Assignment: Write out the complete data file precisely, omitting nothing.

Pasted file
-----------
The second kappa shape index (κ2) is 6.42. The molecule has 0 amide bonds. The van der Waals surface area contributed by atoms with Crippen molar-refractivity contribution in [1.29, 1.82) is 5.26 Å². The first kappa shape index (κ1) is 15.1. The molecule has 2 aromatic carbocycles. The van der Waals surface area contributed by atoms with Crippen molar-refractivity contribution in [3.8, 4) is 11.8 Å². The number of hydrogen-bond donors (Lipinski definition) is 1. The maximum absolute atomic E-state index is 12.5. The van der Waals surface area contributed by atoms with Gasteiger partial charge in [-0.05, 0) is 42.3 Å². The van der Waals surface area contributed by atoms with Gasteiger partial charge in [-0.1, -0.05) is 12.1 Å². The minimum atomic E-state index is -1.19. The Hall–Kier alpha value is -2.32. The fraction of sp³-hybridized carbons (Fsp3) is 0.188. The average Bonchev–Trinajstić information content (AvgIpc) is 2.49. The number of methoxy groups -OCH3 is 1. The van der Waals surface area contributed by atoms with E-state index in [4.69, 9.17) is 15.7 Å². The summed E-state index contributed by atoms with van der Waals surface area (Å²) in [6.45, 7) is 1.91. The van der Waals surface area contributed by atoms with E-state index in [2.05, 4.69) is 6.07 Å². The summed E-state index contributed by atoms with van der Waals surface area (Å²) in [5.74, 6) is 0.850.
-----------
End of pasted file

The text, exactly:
The second kappa shape index (κ2) is 6.42. The molecule has 0 amide bonds. The van der Waals surface area contributed by atoms with Crippen molar-refractivity contribution in [1.29, 1.82) is 5.26 Å². The first kappa shape index (κ1) is 15.1. The molecule has 2 aromatic carbocycles. The van der Waals surface area contributed by atoms with Crippen molar-refractivity contribution in [3.8, 4) is 11.8 Å². The number of hydrogen-bond donors (Lipinski definition) is 1. The maximum absolute atomic E-state index is 12.5. The van der Waals surface area contributed by atoms with Gasteiger partial charge in [-0.05, 0) is 42.3 Å². The van der Waals surface area contributed by atoms with Gasteiger partial charge in [-0.1, -0.05) is 12.1 Å². The minimum atomic E-state index is -1.19. The Hall–Kier alpha value is -2.32. The fraction of sp³-hybridized carbons (Fsp3) is 0.188. The average Bonchev–Trinajstić information content (AvgIpc) is 2.49. The number of methoxy groups -OCH3 is 1. The van der Waals surface area contributed by atoms with E-state index in [4.69, 9.17) is 15.7 Å². The summed E-state index contributed by atoms with van der Waals surface area (Å²) in [6.45, 7) is 1.91. The van der Waals surface area contributed by atoms with E-state index in [2.05, 4.69) is 6.07 Å². The summed E-state index contributed by atoms with van der Waals surface area (Å²) in [5.74, 6) is 0.850.